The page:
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We’re not giving up

Mouwleed Abdisemed Aw Mousse is a youth entrepreneur and manager of the KAFIYA Liquid Soap Factory in Wajaale City, Somali region, Ethiopia. He describes how the enterprise is helping refugees and vulnerable people to protect themselves, despite the threats to its survival.

My name is Mouwleed Abdisemed Aw Mousse. I live Wajaale City and I’m the manager of KAFIYA Liquid Soap Factory. Currently we are facing a lot of challenges from different sides, including a shortage of chemical supplies for soap production. It is threatening our enterprise. However, we are not giving up – instead we are trying our best and making a contribution.

Soap and water save lives

We have set up water and soap on the street so community members can wash their hands as they pass by. At the same time, we have taught the public that the best way to protect themselves from the virus is to wash their hands. We also donated shampoo to the city administration, to be distributed to poor people. We gave 48 liters of shampoo to refugees displaced from Kolloji who are currently resident here in Wajaale city, and we did the same for Awberre town refugee camp.

We also distributed a sanitation shampoo in some other places where we there are poor people, as charity. We distributed shampoo in police stations, health care centers etc. for free. In addition to this we took loudspeakers and amplifiers to outdoor and populous areas of the city, to raise awareness among the community and to sell our products (shampoo) at the normal price or with a discount, to save the society and even ourselves [from the virus].

Helping communities stay safe

Currently, the main thing we can contribute to the community is to teach them that handwashing is one of the most important ways to prevent this disease, because some community members don’t believe in hygiene or handwashing as a prevention mechanism. As a result, we have made awareness-creation forums in collaboration with religious leaders and government. We are also producing antiseptic shampoo, which is preferred and largely used by the community to wash their hands.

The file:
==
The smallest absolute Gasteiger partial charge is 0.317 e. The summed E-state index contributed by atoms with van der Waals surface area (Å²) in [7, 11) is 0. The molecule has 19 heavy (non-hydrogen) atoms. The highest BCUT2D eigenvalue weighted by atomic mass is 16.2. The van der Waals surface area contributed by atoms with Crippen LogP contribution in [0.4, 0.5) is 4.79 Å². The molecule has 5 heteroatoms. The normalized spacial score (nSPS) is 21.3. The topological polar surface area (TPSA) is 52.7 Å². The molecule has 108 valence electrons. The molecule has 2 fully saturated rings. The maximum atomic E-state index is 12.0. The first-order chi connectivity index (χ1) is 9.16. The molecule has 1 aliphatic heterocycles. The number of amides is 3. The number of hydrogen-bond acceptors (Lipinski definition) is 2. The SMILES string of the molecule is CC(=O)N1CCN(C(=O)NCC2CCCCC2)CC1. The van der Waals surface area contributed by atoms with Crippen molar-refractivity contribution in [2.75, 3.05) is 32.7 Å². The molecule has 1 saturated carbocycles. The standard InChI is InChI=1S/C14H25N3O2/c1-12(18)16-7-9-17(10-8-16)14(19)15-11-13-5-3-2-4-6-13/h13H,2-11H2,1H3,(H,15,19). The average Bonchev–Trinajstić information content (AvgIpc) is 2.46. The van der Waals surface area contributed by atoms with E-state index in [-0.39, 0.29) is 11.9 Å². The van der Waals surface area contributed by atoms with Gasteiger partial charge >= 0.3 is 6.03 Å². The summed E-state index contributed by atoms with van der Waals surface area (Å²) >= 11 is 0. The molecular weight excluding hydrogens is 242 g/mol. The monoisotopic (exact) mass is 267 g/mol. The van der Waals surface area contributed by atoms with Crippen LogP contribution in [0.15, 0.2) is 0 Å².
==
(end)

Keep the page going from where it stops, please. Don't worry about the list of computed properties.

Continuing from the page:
The first thing we hope is that Allah will clear this disease from the world. The other hope we have is that more NGOs that will intervene in this situation in our area. Currently the price of our chemical inputs has increased, so we expect our profits to go down. We understand that the only thing that can save us today is frequent handwashing. However, if the price of chemicals continues to increase, we can’t increase the selling price of the product since the community is poor and cannot pay a higher price. This might lead to our business collapse. All that we expect and hope is that everything will become normal and as it was before the outbreak.

Hope against the odds

Currently we are working on producing and distributing sanitary materials within the country and outside. Antiseptic detergents are still in demand. We know what to produce and how to produce, but the price [of inputs] has limited our production. Selling our products for a higher price would harm the community.

Our best encouragement is the charity and support we give to our community, because what you provide in the name of Allah does not diminish – rather it increases. What I would like to ask is that HAVOYOCO [EYW partner], who have encouraged and helped us a lot economically so far, will support us once again so that we can help the community. First of all, we expect help from Allah; secondly, we would like to ask everyone who can afford it to lend a hand to support us.”

For more on Mouwleed’s story and the journey so far for the KAFIYA Liquid Soap Factory, see the news story: Youth Entrepreneurs in Ethiopia Respond to Covid-19 Measures.


This story is based on interviews with EYW youth for the Podcast series 'Power in the Pandemic'. Listen to the episode: "Imagine something out of the box" How are young people responding to the pandemic?